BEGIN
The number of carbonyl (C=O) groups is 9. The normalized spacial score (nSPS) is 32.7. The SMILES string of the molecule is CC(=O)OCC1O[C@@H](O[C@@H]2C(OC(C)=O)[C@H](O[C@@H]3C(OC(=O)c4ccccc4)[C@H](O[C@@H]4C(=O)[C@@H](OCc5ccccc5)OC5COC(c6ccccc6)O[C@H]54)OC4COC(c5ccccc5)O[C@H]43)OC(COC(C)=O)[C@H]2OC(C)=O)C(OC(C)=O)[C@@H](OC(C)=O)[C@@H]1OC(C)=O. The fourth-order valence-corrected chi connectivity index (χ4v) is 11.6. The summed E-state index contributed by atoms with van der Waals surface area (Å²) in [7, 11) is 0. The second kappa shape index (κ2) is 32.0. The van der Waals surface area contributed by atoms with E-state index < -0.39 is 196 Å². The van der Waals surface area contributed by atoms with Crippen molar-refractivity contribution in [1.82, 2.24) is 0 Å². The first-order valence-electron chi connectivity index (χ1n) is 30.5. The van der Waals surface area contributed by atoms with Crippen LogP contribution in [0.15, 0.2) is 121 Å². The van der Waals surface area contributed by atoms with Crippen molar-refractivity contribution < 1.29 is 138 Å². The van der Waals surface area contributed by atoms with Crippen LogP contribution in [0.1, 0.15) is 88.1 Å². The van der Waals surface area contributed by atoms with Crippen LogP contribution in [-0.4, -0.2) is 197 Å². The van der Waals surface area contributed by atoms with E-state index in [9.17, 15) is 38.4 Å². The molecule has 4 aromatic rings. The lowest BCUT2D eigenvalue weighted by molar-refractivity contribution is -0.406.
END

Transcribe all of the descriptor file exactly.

The number of carbonyl (C=O) groups is 9. The normalized spacial score (nSPS) is 32.7. The SMILES string of the molecule is CC(=O)OCC1O[C@@H](O[C@@H]2C(OC(C)=O)[C@H](O[C@@H]3C(OC(=O)c4ccccc4)[C@H](O[C@@H]4C(=O)[C@@H](OCc5ccccc5)OC5COC(c6ccccc6)O[C@H]54)OC4COC(c5ccccc5)O[C@H]43)OC(COC(C)=O)[C@H]2OC(C)=O)C(OC(C)=O)[C@@H](OC(C)=O)[C@@H]1OC(C)=O. The fourth-order valence-corrected chi connectivity index (χ4v) is 11.6. The summed E-state index contributed by atoms with van der Waals surface area (Å²) in [7, 11) is 0. The second kappa shape index (κ2) is 32.0. The van der Waals surface area contributed by atoms with E-state index < -0.39 is 196 Å². The van der Waals surface area contributed by atoms with Crippen molar-refractivity contribution in [1.82, 2.24) is 0 Å². The first-order valence-electron chi connectivity index (χ1n) is 30.5. The van der Waals surface area contributed by atoms with Crippen LogP contribution in [0.15, 0.2) is 121 Å². The van der Waals surface area contributed by atoms with Crippen molar-refractivity contribution < 1.29 is 138 Å². The van der Waals surface area contributed by atoms with Crippen LogP contribution in [0.1, 0.15) is 88.1 Å². The van der Waals surface area contributed by atoms with Crippen LogP contribution in [-0.4, -0.2) is 197 Å². The van der Waals surface area contributed by atoms with E-state index in [9.17, 15) is 38.4 Å². The molecule has 4 aromatic rings. The lowest BCUT2D eigenvalue weighted by molar-refractivity contribution is -0.406.